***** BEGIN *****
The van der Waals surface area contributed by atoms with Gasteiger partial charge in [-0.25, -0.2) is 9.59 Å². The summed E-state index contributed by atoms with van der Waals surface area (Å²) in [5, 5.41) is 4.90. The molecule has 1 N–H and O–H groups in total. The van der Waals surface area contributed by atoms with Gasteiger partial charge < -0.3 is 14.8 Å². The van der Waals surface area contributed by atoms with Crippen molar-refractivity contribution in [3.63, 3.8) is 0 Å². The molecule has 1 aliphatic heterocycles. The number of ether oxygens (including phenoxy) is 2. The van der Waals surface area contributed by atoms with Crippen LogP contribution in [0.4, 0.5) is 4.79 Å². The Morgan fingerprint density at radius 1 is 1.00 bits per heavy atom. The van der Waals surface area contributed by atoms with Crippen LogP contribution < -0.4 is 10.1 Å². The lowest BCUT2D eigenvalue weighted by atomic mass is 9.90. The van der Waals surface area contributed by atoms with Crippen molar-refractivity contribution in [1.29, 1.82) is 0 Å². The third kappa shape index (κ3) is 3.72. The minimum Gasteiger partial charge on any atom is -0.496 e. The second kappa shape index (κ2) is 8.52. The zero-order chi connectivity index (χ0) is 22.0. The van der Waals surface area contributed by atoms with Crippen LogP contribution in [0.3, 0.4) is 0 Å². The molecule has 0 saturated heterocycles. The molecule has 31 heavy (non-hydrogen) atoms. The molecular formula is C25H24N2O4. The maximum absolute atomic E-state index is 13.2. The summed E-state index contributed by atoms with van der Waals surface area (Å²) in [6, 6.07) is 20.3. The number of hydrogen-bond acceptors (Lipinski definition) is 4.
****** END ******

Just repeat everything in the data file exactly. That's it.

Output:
The van der Waals surface area contributed by atoms with Gasteiger partial charge in [-0.25, -0.2) is 9.59 Å². The summed E-state index contributed by atoms with van der Waals surface area (Å²) in [5, 5.41) is 4.90. The molecule has 1 N–H and O–H groups in total. The van der Waals surface area contributed by atoms with Gasteiger partial charge < -0.3 is 14.8 Å². The van der Waals surface area contributed by atoms with Crippen molar-refractivity contribution in [3.63, 3.8) is 0 Å². The molecule has 1 aliphatic heterocycles. The number of ether oxygens (including phenoxy) is 2. The van der Waals surface area contributed by atoms with Crippen LogP contribution in [0.4, 0.5) is 4.79 Å². The Morgan fingerprint density at radius 1 is 1.00 bits per heavy atom. The van der Waals surface area contributed by atoms with Crippen LogP contribution < -0.4 is 10.1 Å². The lowest BCUT2D eigenvalue weighted by atomic mass is 9.90. The van der Waals surface area contributed by atoms with Crippen molar-refractivity contribution in [1.29, 1.82) is 0 Å². The third kappa shape index (κ3) is 3.72. The minimum Gasteiger partial charge on any atom is -0.496 e. The second kappa shape index (κ2) is 8.52. The zero-order chi connectivity index (χ0) is 22.0. The van der Waals surface area contributed by atoms with Crippen LogP contribution in [0.3, 0.4) is 0 Å². The molecule has 0 saturated heterocycles. The molecule has 31 heavy (non-hydrogen) atoms. The molecular formula is C25H24N2O4. The maximum absolute atomic E-state index is 13.2. The summed E-state index contributed by atoms with van der Waals surface area (Å²) in [6, 6.07) is 20.3. The number of hydrogen-bond acceptors (Lipinski definition) is 4.